Vintage 2017 according to Giacomo Ansaldi


The 2017 vintage in Sicily. For around two months it is the sole subject of conversation. And yet, given that it only terminated in these last few days and, with a calendar in hand, it lasted three full months, it is rather natural to think that it depends on many factors, first and foremost the zones (and in Sicily these could not be more varied), but also the vineyards, by the way they were cultivated, and by the different grape varieties. We asked a number of different agronomists and oenologists an opinion on the overall picture. We shall begin with Giacomo Ansaldi, producer, agronomist, a researcher who works with various institutes. We met him at the national congress of Italy’s association of sommeliers, AIS, which take place in Taormina between October 27th and 29th an interviewed him as follows:

Q. the 2017 vintage, we have heard all sorts of things …. What do you think?
A. it is not a strange vintage. I would say, instead, that it is one with its own character. Nor is it unusual, or at least not when one places it in the context of a decade. Ever since 1987 I can recall torrid vintage which resemble this one.

Q. ket’s focus on the details
A. As I was saying, for Sicily it is a year with its own character, but not a catastrophic one as some would like to depict it. Just to start, I would make a distinction between international and indigenous grapes: the autochthonous varieties defended themselves from the heat very well. They close up during the days of intense heat and then opened back up after the heat wave ended. It was entirely different for the international varieties which suffered much more from heat stress.

Q. the picture, for you, therefore, is quite clear
A. No, quite to the contrary, it is not my habit to judge vintages immediately. I wait in order to give an opinion worth trusting. There are varieties, there are areas and there are wines which will surprise. The interesting things about this vintage is that shows clearly certain critical situations and various positive practices of the past.

Q. For example?
A. first and foremost, the 2017 vintage forces us to reflect on the sites where viticulture can be practiced. This growing season, with its heat wave and lack of water, threw into light the question of the balance of the plants themselves. It is not possible to cultivate with an entire series of varieties, and not everywhere either. It is necessary to put together intelligence, knowledge, and intuition. To make fine wine, it is necessary to find the right combination of variety, soil, and climate. We need to respect our island.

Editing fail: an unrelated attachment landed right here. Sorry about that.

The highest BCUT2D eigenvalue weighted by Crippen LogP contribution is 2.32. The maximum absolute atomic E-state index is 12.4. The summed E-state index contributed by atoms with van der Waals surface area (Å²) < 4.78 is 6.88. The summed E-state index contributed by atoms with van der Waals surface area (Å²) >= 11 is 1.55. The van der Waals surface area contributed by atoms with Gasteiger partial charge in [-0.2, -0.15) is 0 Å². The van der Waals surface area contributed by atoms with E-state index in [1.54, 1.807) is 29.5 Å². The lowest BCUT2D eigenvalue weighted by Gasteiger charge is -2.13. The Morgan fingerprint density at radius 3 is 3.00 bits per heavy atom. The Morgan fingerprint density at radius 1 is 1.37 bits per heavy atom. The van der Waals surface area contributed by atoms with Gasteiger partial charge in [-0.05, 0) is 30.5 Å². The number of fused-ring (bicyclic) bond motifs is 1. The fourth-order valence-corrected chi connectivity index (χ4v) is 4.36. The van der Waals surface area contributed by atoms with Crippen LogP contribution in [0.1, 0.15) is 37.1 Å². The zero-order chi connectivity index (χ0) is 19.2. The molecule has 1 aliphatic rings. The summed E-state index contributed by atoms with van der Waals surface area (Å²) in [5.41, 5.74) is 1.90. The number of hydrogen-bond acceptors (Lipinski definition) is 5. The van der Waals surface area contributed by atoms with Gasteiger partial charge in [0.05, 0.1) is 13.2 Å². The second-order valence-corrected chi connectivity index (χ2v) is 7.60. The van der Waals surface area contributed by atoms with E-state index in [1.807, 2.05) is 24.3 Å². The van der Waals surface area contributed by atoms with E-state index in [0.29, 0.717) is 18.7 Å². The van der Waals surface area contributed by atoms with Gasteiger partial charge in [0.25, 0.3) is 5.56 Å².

Q. was there a drop in production?
A. Yes, there was a drop, no doubt about it, but it was not created exclusively by the thermal effects of the temperatures. I noted a physiological drop which was evident independently of the heat, approximately 15-20% compared to the previous three vintages. I believe that the plant is regulated by various factors, it has the extraordinary ability to adapt itself to growing season in course and adjust its productive capabilities to the reserves which it has created. On the basis of what it has given, it regulates what it can give. It is not entirely a climatological question; it is also a physiological one. I noted already on that the buds were fewer in number and were smaller. Those who went into the vineyard must have noticed this. I and my colleagues had already verified a drop in production. To be sure, if we add the heat stress to this situation, the drop is even more evident. But, attention, we are talking about a combination of factors.

Q. therefore, heat stress and physiological conditions, working together, created this loss of production. And the quality level?
A. Here as well, as far as the drought conditions are concerned, I have something to say. Many comment shave been made about this aspect of the growing season. We know that this was a situation which involved all of Italy. I just heard Riccardo Cotarella, the president of the association of Italian oenologists who dramatized the entire situation and saved only the area of Mount Etna; he unquestionably has a clear vision of the overall picture. But as far as I have been able to ascertain, the south of Italy, which might be considered to be more exposed to these problems, instead is showing excellent quality. In terms of my own house, I have no desire to speak so soon, I would like to reserve a bit of time yet, but I don’t see anything dramatic. And, in my opinion, the wines of some producers will, in any case, be of excellent level. Quality does indeed exist!

Q. is this the year of the oenologist or the agronomist?
A. This is the year of know how. Those who know the rules of the game be they cultivators, grower-producers, winemakers or agronomists, those who know how to cultivate their vineyards and how to produce wine. Those who know, who figured things out and understood that this was the year to dedicate more time to the vineyard. This is a vintage which indicates where the good vineyards are located. In the places where, historically, the vine has always been present good work was done., despite all of the stress we have talked about.

Q. what were the best zones in Sicily.
A. Generalizing is impossible, it all depended on the conditions of the soil and micro-climate of the individual vineyard. In any case, I can say that those on the sea or close to the coast benefitted from more benevolent or mitigated climatic conditions. In the center of the island, in the interior, therefore, I noted zones which suffered from temperature stress. But the problem was not so much the heat itself as the length of time it lasted.

Q. Reds or whites?
A. Both are in good shape. I shall repeat it once more, lower production and good quality. Certain white wines are exceptional; the Grillo grape, for example, gave excellent results, the grapes were ripe and with good acidity.

by Francesco Pensovecchio